I believe forgiveness is essential to healing a broken heart. After all, don’t we carry fragments of memories and experiences with us throughout our journeys? It took me years to figure out why I was so angry and disappointed with myself; I allowed the words and actions of others – however deliberate or accidental, to define me. It was as if I grew into their impressions of me.
A childhood friend of mine once said, “You know, you would be so pretty if you were white.” I agreed, not thinking twice that perhaps she may be wrong. I was 10 years old. It would be another 10 years before I would revisit that conversation and finally forgive her for being racist. I know I am beautiful. My four-year-old daughter confirms it everyday when I look into her lovely eyes.
Throughout the years, I have quietly forgiven countless people: family, friends, co-workers and strangers. Some for trivial things, like allowing a door to slam in my face or not stopping to ask if I was hurt when I tripped over my new heels; small things that I would never overlook had the tables been turned. In the end, the little things speak volumes about our integrity and character.
I have forgiven others for larger things – the kind of gaffes that affect our lives and wreak havoc with our minds and hearts. After all, have we all not encountered those people in our lives? You know, the girls in school who smiled too little and gossiped too much, or the co-workers who would rather bury themselves in stalling your career than their work, the family who claimed happiness for your successes but spoke only of your losses. Then there were the partners who loved you behind closed doors but dare not open the doors to a future with you; the friends who loved you when your hand was always extended with invitations, but who forgot your phone number when your hand was busy trying to hold yourself up.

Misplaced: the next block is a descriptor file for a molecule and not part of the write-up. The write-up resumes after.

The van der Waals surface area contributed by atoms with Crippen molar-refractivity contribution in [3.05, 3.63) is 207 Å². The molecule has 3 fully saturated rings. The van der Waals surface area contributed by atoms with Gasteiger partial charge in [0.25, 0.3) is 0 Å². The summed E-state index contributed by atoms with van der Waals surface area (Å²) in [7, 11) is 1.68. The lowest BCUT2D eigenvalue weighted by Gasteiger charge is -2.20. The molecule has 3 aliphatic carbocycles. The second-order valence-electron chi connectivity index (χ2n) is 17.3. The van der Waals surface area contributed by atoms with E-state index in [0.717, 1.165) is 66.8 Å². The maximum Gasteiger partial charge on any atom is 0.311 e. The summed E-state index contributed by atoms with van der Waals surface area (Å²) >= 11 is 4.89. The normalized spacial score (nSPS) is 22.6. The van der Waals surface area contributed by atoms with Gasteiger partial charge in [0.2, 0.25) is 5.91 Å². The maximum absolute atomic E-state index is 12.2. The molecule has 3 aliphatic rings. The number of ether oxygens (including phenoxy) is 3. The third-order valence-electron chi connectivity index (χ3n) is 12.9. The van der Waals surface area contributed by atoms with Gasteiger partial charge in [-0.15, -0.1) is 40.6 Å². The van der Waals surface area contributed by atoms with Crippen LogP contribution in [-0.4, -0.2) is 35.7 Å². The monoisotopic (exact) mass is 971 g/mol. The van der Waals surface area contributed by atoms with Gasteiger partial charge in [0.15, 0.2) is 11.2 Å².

I found in order to move forward, I had to let go of the hurt of the past. I had to swallow the bitterest pills in order savor the sweetest of moments. And, there were many to come that would not have been as meaningful, if I were still clinging to the pains of yesterday. I would not have fallen as deeply in love with my husband if I were still wallowing in that first broken heart. I would not know respect for him as a dedicated father if I did not forgive my own father for his mistakes; after all, do we not learn first how to love from our parents? I would not know the depths of unconditional love if I did not embrace motherhood with both arms extended and on bended knees.
Some may say forgiveness is a sign of weakness because it is acknowledging a wrong and allowing it to slip away without consequence. However, to hold on to those wrongs is to deny myself the ability to love and experience life without reservations. You cannot see what lies ahead if your path is overcast with the dark clouds of yesterday.
I have learned that forgiveness is a gift we can choose to give and if we are fortunate, receive in kind.
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